A Swiss art museum, the Kunsthalle in Bern, gave the artists their first opportunity to fully wrap an entire building. July 1968, marked the fiftieth anniversary of the museum and the event was celebrated with an international group show of environmental works by twelve artists. As one of the dozen participants, Christo and Jeanne-Claude showed nothing inside the museum, but literally packaged the entire exhibition. "We took the environments by eleven other artists," Christo remarked with amusement, "and wrapped them. We had our whole environment inside."
The artists shrouded the Kunsthalle with 16,156 square feet (2,430 square meters) of reinforced polyethylene, which was left over from the discarded first skin of the Kassel Air Package, secured it with 1.9 miles (3 kilometers) of nylon rope and made a slit in front of the main entrance so visitors could enter the building.
The Kunsthalle is a bulky-looking building, despite its curved walls and sloping roof, but its hulking silhouette was considerably softened by the mantle of translucent polyethylene. The only architectural elements that remained visible with any sharpness and clarity were the contours of the roof and cornices. The sides of the building were luxuriously swaged and the plastic veiling was continually animated by soft, billowing folds and an always-changing pattern of glimmering highlights.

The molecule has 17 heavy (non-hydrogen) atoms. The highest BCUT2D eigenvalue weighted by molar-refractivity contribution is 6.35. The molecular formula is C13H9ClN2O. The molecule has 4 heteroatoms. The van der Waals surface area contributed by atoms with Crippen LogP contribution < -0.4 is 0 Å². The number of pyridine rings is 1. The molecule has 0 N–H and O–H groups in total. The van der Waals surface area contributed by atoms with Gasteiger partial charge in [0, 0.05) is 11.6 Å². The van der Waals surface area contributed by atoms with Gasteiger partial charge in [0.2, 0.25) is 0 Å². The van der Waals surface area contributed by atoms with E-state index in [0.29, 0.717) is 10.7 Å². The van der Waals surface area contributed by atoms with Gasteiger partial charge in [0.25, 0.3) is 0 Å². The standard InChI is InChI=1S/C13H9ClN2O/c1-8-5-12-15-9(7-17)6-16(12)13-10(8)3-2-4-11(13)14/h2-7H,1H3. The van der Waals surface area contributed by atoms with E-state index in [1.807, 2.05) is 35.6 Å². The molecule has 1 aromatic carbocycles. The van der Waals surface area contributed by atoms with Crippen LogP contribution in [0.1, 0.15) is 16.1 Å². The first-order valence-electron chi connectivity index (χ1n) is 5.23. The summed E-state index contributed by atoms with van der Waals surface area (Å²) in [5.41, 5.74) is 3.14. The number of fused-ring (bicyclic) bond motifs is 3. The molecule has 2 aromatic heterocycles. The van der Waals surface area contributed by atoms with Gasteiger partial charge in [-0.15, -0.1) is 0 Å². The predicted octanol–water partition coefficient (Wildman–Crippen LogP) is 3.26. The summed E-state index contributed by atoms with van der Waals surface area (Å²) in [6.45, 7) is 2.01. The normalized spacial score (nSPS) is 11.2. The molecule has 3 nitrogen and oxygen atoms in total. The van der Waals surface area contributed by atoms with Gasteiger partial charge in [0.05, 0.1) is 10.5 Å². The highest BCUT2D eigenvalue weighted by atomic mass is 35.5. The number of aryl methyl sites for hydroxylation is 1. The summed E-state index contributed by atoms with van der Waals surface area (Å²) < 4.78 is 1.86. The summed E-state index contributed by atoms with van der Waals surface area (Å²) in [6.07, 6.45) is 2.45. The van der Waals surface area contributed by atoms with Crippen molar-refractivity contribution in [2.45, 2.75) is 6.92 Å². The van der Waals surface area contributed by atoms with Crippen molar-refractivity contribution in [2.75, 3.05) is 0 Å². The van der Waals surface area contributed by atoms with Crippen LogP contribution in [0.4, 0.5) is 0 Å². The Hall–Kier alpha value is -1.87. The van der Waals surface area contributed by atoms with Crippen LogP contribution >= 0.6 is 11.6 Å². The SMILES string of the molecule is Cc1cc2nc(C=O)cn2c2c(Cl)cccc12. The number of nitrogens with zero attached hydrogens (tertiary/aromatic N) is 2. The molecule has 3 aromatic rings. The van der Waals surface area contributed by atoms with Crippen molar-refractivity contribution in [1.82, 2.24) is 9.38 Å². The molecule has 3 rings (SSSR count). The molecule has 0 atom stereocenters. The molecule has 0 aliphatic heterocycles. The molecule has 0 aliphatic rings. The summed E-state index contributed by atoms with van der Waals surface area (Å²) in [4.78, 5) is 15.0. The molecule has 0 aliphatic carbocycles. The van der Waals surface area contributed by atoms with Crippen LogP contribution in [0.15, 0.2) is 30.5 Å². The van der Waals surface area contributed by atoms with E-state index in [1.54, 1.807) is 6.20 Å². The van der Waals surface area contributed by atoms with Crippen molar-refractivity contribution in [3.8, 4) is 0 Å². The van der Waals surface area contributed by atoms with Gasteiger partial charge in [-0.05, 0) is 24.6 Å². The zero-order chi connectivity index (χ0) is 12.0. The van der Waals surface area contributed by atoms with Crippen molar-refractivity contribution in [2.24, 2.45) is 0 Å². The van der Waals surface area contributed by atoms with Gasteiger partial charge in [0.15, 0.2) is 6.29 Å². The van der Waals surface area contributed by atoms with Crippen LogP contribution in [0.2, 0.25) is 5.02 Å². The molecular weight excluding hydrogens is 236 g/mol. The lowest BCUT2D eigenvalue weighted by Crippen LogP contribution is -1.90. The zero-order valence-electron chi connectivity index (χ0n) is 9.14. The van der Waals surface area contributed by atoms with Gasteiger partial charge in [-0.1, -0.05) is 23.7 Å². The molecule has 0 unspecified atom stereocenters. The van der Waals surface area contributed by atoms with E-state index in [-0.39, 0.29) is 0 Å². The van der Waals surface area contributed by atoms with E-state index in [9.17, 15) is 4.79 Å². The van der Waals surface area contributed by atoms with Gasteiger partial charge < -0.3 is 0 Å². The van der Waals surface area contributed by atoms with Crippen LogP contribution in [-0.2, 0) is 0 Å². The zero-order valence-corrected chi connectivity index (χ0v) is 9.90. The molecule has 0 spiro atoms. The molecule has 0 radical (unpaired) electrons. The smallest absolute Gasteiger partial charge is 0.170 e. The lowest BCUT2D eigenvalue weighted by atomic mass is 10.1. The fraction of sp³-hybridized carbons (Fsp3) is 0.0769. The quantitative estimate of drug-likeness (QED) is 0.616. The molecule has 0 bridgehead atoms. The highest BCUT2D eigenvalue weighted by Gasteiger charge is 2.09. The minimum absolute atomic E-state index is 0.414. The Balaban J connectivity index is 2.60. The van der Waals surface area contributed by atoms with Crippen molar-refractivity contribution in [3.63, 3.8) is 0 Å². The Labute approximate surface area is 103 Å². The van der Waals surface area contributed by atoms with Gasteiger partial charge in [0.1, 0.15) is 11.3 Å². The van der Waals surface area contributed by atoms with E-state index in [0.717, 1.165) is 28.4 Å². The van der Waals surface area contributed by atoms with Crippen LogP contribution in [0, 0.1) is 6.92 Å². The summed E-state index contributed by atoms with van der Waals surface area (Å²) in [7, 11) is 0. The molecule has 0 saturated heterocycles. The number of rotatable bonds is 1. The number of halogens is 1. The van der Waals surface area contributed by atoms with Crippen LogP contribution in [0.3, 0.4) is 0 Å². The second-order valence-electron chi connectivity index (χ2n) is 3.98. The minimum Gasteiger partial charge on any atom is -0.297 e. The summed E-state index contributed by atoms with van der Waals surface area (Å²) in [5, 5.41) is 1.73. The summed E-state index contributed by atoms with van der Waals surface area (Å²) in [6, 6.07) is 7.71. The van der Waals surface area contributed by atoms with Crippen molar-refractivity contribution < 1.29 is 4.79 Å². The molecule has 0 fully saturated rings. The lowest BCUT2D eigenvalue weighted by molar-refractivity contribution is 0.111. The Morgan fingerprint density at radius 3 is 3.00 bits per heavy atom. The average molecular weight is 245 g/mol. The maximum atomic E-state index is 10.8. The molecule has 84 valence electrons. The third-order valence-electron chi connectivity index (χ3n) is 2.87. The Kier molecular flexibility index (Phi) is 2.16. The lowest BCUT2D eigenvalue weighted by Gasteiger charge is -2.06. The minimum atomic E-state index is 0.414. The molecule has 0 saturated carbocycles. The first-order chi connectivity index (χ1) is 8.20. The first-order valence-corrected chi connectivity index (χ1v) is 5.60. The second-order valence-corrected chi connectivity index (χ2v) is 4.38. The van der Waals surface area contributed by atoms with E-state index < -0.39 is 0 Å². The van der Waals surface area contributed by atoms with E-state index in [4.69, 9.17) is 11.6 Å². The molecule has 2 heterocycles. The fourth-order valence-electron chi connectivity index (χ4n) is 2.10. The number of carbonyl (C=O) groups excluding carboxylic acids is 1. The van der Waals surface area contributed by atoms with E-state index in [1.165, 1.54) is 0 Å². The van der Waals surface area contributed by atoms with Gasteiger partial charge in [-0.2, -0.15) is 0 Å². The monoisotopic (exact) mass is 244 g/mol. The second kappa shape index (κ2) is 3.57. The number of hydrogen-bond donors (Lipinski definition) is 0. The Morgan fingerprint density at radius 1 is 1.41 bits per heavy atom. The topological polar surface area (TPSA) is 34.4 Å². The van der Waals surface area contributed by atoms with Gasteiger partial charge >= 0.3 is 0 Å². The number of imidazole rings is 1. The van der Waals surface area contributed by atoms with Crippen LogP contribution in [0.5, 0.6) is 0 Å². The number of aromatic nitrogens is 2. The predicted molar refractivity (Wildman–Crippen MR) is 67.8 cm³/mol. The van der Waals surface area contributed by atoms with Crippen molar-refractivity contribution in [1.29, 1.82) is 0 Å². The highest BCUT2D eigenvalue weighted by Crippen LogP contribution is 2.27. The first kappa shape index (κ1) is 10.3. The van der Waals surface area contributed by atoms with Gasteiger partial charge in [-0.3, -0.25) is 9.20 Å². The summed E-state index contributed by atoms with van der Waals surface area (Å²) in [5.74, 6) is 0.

The wrapping process took six days with the help of eleven construction workers. Because no nails could be driven into the building, special wooden supports had to be built for fastening the fabric to the building and at one point, to facilitate work on the roof, the local fire brigade was called upon to lend a hydraulic ladder.
Insurance companies refused to underwrite the Kunsthalle and its valuable contents during the period it was wrapped, so to guard against possible fire and vandalism, the museum's director Harald Szeemann had six watchmen posted around the building at all times. As this proved to be quite expensive, the building was unwrapped after one week.
Excerpt from the book Christo by David Bourdon, Harry N. Abrams Publishers, New York, 1971. Edited in 2011.